A race- and age-diverse group of nearly 60 Galveston and Galveston County residents gathered Friday at Rosenberg Library to hear from Rice University professor Stephen Klineberg about changing demographics in the Houston-Gulf Coast region and what that change means for the future.

Galveston’s Juneteenth Sesquicentennial Committee hosted the gathering.

“When we first decided to bring Dr. Klineberg, some people asked ‘What does this have to do with celebrating the end of slavery?’” Melvin Williams, the committee’s chairman, said. “We can celebrate the end of slavery by preparing for a future where we all reach that glorious place of equality and prosperity for all.”

Klineberg and his students have conducted surveys for 37 years around the region measuring demographics and attitudes, concluding that Houston, of all American cities, best represents the nation’s inevitable future change from a majority amalgam of Europeans to a majority of non-Anglos from numerous ethnicities.

“All of our data show, and U.S. Census data show, that Anglos are progressively and overwhelmingly dominant in categories representing older ages, while younger Houstonians and Americans are increasingly not Anglos,” Klineberg said. “No force will change this inevitable reality of the aging Anglo demographic. There just aren’t going to be that many 65-year-olds having babies.“

In Galveston in 1990, 67 percent of the population was Anglo, 17 percent African American, 14 percent Latino and 2 percent Asian and other ethnicities. Now, the population breakdown is 58 percent Anglo, 13 percent African American, 24 percent Latino and 5 percent Asian and others.

Along the corridor from Houston to Galveston, an increasing number of communities have no single racial or ethnic majority, Klineberg said.

“The question is: How do we make this work? How does this generation react to this convergence?”

He posited three fundamental realities that the next generation will have to face: the rise of the knowledge economy, demanding better and more education for everyone; an epic demographic transition to a more ethnically diverse nation; and a “new salience of quality of place,” a concern that wherever we live, quality of life for everyone must be a priority.

Amid an era of stagnation of wages for the working class and increasing income inequalities, punctuated by a job market that requires at least some higher education or training beyond high school, Klineberg’s most recent surveys showed a major increase in public support for more government resources dedicated to public education — from 48 percent in 2009 to 56 percent in 2018.

Klineberg also noted a difference in attitudes among younger Anglos compared to their elders, especially regarding immigrants, how many should be admitted to the country and whether or not they strengthen American culture.

“Younger Anglos are taking for granted what older Anglos are struggling to accept,” he said.

Younger African Americans in the area still say they have personally experienced race discrimination, but don’t see that as a barrier to success, Klineberg said. He also noted that racial solidarity among African Americans supersedes income levels, unlike among Anglos and Latinos whose attitudes tend to change depending upon their income levels.

Kathryn Eastburn: 409-683-5257; kathryn.eastburn@galvnews.com.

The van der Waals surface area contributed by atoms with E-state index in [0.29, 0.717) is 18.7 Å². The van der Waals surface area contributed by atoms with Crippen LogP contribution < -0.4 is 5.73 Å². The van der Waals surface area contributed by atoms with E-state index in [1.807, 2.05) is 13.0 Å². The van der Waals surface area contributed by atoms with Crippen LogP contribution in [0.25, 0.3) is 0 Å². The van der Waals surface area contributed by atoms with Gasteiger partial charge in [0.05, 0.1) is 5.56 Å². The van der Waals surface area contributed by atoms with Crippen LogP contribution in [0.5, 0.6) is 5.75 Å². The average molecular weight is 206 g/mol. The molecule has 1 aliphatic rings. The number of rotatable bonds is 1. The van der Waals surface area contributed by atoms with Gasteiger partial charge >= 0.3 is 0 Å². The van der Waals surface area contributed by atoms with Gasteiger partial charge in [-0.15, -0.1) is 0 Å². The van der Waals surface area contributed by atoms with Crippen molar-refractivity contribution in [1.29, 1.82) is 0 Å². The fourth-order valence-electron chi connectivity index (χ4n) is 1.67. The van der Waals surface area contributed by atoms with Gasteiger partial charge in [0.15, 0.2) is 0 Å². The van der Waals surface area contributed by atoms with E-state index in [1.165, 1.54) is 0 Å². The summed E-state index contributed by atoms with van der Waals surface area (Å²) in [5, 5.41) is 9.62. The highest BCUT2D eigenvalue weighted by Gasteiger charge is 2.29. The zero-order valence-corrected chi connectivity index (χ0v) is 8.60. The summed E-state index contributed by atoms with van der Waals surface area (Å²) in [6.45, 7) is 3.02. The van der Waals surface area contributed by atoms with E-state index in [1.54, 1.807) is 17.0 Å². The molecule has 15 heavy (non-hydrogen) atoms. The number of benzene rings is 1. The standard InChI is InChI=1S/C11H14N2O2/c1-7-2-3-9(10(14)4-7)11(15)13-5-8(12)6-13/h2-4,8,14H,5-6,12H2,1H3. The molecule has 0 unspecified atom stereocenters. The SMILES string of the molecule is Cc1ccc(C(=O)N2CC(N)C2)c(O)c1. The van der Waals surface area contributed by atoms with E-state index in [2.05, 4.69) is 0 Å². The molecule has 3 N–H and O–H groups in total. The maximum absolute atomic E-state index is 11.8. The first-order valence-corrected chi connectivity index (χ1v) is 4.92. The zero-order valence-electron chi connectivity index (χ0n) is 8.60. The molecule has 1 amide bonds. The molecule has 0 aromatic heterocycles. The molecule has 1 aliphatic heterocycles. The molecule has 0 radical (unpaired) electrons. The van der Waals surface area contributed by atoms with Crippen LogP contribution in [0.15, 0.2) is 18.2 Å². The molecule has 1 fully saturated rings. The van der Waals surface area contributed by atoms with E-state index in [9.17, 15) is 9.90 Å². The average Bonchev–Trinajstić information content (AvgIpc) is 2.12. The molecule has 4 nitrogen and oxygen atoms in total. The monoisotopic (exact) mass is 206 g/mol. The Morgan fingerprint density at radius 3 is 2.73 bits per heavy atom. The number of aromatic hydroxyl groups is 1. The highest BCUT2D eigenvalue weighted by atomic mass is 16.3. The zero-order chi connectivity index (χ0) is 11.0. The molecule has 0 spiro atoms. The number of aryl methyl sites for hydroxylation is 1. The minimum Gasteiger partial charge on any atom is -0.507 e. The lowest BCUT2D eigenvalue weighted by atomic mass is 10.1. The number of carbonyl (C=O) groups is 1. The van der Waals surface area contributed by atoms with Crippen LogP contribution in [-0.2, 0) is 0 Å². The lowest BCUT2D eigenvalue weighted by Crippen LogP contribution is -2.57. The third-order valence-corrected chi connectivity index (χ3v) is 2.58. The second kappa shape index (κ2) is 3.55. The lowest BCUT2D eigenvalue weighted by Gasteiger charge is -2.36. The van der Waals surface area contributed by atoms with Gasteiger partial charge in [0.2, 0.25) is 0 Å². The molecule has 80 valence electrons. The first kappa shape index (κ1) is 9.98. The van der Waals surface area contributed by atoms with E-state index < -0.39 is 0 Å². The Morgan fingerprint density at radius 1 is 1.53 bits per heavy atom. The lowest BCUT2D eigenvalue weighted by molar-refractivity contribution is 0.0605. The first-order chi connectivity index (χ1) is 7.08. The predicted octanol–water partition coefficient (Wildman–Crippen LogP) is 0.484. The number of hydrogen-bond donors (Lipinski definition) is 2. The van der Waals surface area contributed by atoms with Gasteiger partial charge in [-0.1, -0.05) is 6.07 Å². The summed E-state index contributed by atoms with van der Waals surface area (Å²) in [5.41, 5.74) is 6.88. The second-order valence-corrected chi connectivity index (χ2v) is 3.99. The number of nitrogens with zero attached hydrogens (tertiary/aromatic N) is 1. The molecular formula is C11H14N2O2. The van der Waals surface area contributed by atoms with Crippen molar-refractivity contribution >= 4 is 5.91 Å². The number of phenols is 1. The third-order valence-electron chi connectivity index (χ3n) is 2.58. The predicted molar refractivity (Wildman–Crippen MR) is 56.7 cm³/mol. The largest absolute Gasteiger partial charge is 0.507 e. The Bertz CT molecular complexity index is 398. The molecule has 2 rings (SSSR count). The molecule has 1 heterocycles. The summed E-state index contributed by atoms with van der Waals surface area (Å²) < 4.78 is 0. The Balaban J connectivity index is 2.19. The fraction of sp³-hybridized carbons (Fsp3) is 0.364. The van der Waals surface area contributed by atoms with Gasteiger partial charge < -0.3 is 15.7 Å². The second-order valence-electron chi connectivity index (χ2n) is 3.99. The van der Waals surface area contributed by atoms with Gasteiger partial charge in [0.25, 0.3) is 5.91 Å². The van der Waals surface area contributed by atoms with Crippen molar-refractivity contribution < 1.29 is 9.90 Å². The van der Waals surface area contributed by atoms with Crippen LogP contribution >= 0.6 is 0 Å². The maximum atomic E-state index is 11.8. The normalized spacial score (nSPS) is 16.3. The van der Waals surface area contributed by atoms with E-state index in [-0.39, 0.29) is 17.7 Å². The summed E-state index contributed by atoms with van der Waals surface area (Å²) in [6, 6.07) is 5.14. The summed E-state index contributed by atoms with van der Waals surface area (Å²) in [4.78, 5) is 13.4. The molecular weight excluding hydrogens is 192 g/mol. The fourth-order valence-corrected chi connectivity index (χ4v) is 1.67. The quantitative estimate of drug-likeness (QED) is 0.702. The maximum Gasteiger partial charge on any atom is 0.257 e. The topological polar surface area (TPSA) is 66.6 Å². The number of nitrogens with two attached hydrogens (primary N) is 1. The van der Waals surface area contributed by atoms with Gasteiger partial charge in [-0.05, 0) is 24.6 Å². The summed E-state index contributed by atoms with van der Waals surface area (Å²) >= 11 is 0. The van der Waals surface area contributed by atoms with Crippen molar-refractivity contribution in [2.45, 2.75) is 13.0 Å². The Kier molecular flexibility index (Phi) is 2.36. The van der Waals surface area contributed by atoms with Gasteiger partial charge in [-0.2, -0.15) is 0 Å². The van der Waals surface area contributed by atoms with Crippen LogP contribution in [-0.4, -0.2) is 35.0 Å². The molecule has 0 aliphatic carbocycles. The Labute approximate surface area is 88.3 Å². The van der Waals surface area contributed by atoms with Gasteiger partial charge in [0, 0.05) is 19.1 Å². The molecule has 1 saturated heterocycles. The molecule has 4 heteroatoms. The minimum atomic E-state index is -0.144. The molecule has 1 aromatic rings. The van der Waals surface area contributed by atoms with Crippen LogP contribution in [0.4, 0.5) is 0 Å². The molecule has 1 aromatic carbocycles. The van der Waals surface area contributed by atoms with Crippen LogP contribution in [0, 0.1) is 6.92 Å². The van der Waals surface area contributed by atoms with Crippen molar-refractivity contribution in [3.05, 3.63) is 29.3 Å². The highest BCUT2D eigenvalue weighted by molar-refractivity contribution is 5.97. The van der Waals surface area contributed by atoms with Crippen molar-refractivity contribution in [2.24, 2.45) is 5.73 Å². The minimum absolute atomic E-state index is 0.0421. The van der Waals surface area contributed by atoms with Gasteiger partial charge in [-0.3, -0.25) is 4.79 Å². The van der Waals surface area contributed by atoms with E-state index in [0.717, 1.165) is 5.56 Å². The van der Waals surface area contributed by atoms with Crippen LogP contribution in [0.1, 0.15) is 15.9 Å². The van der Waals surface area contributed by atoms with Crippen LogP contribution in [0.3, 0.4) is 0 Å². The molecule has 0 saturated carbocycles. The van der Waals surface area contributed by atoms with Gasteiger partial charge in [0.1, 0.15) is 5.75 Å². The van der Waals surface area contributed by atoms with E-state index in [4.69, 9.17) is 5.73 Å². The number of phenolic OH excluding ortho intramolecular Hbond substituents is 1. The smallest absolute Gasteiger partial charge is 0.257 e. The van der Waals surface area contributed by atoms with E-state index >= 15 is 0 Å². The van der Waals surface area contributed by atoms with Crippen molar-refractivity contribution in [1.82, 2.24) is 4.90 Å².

(14) comments

Bailey Jones

Since the 1960s when the racial quotas were removed from the immigration system, America has begun to look more and more like the world as a whole. And I think this is a good thing. American can't lead the world unless she embodies the world.

Paul Hyatt

You are so correct and as long as the border remains open for invasion we will become more and more like third world nations as most who are invading do NOT want to assimilate, they want to dominate so that they can turn our nation into the rats nest that they came from....The ones who legally come here is an entirely different story as they want to become an American and all that it used to be known for....
Do you even know why there was immigration quotas that was started in the 1920's? In case you missed the point they stopped it (slowed it way down) so that they could get the ones here assimilated into our nation, culture, language etc.... We today are not that smart!

Raymond Lewis

Thankfully Mr. Hyatt, you are incorrect. But keep believing that if it works for you.

Carlos Ponce

Bailey, examine your history. Prior to the 1960s, the United States resembled the world.
There were people from each of the European countries, People from Asia, Africa, Mexico, Central America, South America. There were Japanese - Americans (remember FDR put them in camps), Chinese Americans (some descendants of those who came to work on the railroads), etc.
Every country in existence had people or their descendants living in the United States. Remember Danny Thomas? He was of Lebanese descent. Desi Arnaz was from Cuba. Nikola Tesla was an ethnic Serb.

Rusty Schroeder

I read the article, some of it didn't need a Rice Professor to explain. The Rosenberg Library sure brings in some interesting folks. A shared dialogue should have included the Transgender Story Tellers, that would have been an event to attend.

Jose' Boix

Somehow the ensuing discussion reminded me of one of former President George H. W. Bush (QEPD/RIP): "We don't want an America that is closed to the world. What we want is a world that is open to America." Just my thought.

Dan Freeman

Mr. Paul Hyatt states: “Do you even know why there was immigration quotas that was started in the 1920's? In case you missed the point they stopped it (slowed it way down) so that they could get the ones here assimilated into our nation, culture, language etc.... “